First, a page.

Wednesday 30 December 2009

The "show don't tell" edit

We writers, especially those who teach, talk about showing instead of telling a lot. It’s one of the greatest signs of an inexperienced amateur – a great amount of telling. Sure, there has to be some exposition, but the less the better.
Of course, we also need to avoid the situation where we manipulate dialogue so that it becomes unnatural in our efforts to make one of our characters give the readers any background they need.
I’m reasonably good now at setting scenes into what feels like real time and space so I don’t have to do all that much usually in this particular edit. There are times, though, when I tell in order to propel the action forward. Sometimes this is because of laziness when I’ve not been bothered to write the actual scene. Other times, however, it’s because the detials are trivial and could bore the reader. This in turn sometimes means that scene wasn’t necessary. Other times though you do have to find another way of telling.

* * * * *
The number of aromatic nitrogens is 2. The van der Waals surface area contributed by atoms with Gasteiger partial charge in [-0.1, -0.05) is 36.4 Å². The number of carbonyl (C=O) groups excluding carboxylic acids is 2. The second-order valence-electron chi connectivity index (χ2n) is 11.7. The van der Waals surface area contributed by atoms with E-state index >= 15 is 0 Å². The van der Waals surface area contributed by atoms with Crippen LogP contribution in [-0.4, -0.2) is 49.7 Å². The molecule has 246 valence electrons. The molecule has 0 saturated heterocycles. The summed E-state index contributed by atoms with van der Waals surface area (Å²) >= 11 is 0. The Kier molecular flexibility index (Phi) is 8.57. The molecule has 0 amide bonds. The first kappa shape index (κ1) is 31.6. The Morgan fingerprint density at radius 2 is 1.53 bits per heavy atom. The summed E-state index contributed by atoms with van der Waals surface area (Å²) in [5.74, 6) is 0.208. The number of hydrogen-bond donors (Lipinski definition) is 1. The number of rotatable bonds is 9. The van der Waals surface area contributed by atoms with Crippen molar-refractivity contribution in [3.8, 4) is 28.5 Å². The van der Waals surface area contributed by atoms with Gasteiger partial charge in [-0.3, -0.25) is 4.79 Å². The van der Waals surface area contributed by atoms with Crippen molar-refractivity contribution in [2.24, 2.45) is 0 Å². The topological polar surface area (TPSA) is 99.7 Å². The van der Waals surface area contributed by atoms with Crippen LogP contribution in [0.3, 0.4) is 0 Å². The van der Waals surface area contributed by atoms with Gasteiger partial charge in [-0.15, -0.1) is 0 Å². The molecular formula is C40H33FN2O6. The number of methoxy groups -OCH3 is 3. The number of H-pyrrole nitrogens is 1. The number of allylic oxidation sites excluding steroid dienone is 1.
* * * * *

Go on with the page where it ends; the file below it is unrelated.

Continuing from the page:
I find I get round the latter by telling the tale from the point of view of one of the main characters – the protagonist if possible. This generally works well.
It’s also important to refrain from naming emotions. It’s best to show the emotions by describing a character’s physical state and making him / her speak their mind.
“Telling” is characterised by long descriptions, often with several abstract words. “Showing” is generally full of dialogue and a considerable amount of action, giving the reader a real feeling of time and space.
I’ve now read the whole of Babel and found the weak points in this area. I’m now two thirds of the way through making the corrections.
Just three more edits to go.

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